It is written that average IQ of the average Ashkenazi Jew is about 110, East Asian 105, whites 100, African Americans 85, Latinos (including Mexicans, Guatemalans, etc.) 88, and so on. These numbers are consistent with census data on income for each race in the US, and it would clarify so much about the way things are. It can be said that IQ is just some racist concoction by white scientists, and that is frequently said by mainstream media, but is that a sound explanation if they willingly put Asians and Jews above them, and jeopardize their careers in the process?
  • Cameron 2018.11.10 14:30

    EN
    JP

    It is understandable that it can be a huge ego obstacle to overcome to acknowledge IQ differences and race. It has been said that humans have evolved their features to suit their respective physical surroundings, and we have no problem saying that skin tone is correlated to latitude, but what are the chances that our brains (one of the most important organs in the body) all evolved to be exactly the same?
  • Cameron 2018.11.10 14:34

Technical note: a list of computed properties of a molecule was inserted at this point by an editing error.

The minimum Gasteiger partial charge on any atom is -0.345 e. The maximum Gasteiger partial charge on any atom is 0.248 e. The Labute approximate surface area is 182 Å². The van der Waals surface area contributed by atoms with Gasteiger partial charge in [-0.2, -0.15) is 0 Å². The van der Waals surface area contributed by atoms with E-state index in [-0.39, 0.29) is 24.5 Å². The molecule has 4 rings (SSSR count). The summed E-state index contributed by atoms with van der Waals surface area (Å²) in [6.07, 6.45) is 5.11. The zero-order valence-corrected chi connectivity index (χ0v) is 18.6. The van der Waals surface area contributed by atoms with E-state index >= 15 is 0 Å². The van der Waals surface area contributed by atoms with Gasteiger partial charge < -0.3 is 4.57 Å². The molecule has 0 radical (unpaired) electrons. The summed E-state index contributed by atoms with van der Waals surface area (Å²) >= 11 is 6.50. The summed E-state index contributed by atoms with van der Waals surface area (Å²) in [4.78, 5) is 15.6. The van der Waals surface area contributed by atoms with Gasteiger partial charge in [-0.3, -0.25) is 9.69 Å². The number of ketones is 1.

EN
    JP

    Some environments involve food that is readily available on trees, while others require more advanced knowledge to hunt for food and to save food to survive harsh winters. Excuse the length. It's been good chatting with you.
  • Jun 2018.11.10 19:55

    EN
    JP

    CN

    KR

    @Cameron I’d be wary when discussing the link between intelligence and race. From my understanding, one of the authors of The Bell Curve is associated with a political think tank. So it’s difficult to regard what research and findings that work may address as without any agenda. Some may argue that environment (cultural values, quality of education, infrastructure, wealth) plays a huge role in shaping intelligence and I’ve heard that average IQ scores have dramatically risen in areas over a relative brief amount of time due to improved infrastructure, nutrition, and opportunities. When you see Ashkenazic Jews or East Asians perform well on such tests, it should be noted that those cultures are said to place huge emphasis on education and discipline.